6. The Great Pagodas of Four Kings
You wouldn’t want to miss the Great Pagodas of Four Kings when visiting Wat Pho. The pagodas are a mix of art between Thai and Chinese architecture, ornate with detailed and colorful enameled tiles and porcelain china. These beautiful and majestic pagodas come in four different colors, each one representing a king of Bangkok. The green pagoda is meant to be the Jedi of King Rama I, while the white and yellow ones represent Rama II and III respectively. The blue pagoda was built in Rama IV era in the honors of Queen Sri Suriyothai, a heroine figure in Siamese history from the Ayuddhaya period.
7. Traditional Thai Massage
Wat Pho isn’t only a place for religion or architectural grander, but within its walls is also located a Thai traditional massage School, where you could enjoy authentic traditional massage by professional masseurs for a low price of 260 baht per hour. The place is open daily from 8AM to 5PM.
8. Tha Tien Market
Another thing you shouldn’t miss is the small community next to Wat Pho. ‘Tha Tien’ is a community market alongside Chaophraya River. Spectacular view, shops, restaurants, and many other interesting things are part of the charms of this authentic Thai scene. If you have the chance to visit Wat Pho, don’t forget to mark Tha Tien as the next destination in your check list.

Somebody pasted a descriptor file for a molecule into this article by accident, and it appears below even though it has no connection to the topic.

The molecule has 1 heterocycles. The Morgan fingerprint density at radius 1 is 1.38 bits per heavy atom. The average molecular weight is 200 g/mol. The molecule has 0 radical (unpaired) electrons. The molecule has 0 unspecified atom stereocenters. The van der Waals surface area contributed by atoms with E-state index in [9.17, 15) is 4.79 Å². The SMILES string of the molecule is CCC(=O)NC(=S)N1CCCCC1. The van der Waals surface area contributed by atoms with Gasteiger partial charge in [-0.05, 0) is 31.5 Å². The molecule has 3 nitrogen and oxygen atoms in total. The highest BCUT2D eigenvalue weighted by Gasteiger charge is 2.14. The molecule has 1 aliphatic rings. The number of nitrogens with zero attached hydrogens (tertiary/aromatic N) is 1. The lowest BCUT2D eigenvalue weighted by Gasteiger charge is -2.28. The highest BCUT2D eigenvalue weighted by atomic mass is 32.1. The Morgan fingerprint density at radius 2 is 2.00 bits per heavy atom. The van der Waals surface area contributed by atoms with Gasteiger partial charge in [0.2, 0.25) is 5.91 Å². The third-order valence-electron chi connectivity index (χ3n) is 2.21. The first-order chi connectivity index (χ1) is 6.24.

A small restaurant in Tha Tian market, Food Route offers one plate dishes that are meticulously made in each and every step, from when the finest ingredients are selected until they are served on the table. The simple and familiar atmosphere of the place makes the meal feel all the more deliciously homemade.
Recommended dishes on the menu include Stir-fried Crab Meat with Chilli and Salt, Salmon Salad, Salmon Garlic Fried-Rice, Creamy Crab Tom Yam with Omelet on Rice, and many more. The restaurant is open from Tuesday to Saturday, from 10AM to 4PM.
Tor Saeng Thong Café
An old-fashioned café with traditional Thai atmosphere which will bring you back to the old days when the former generation used to frequent it as a coffeehouse forum.
Apart from the classic appearance, the café’s signature toasted bread is also deliciously soft and juicy with fresh butter. Paired with a cold glass of Thai milk tea or lemon tea, the dessert will fuel you for the rest of the day’s trip.
How to get there
Getting to Wat Pho is easy. You can take a taxi or BTS skytrain to Saphan Taksin station, then take the ChaoPhraya Express Boat to the Tha Tien Pier. Walk through the small market and you’ll see Wat Pho across the street.
If you want to visit other attractions around Wat Pho area, you definitely will enjoy using Tuk Tuk Hop, an on-demand hop on hop off tuk tuk in Bangkok old town’s prime attractions. Pay once and you can hop on and off all day from 8.30 AM – 6.00 PM.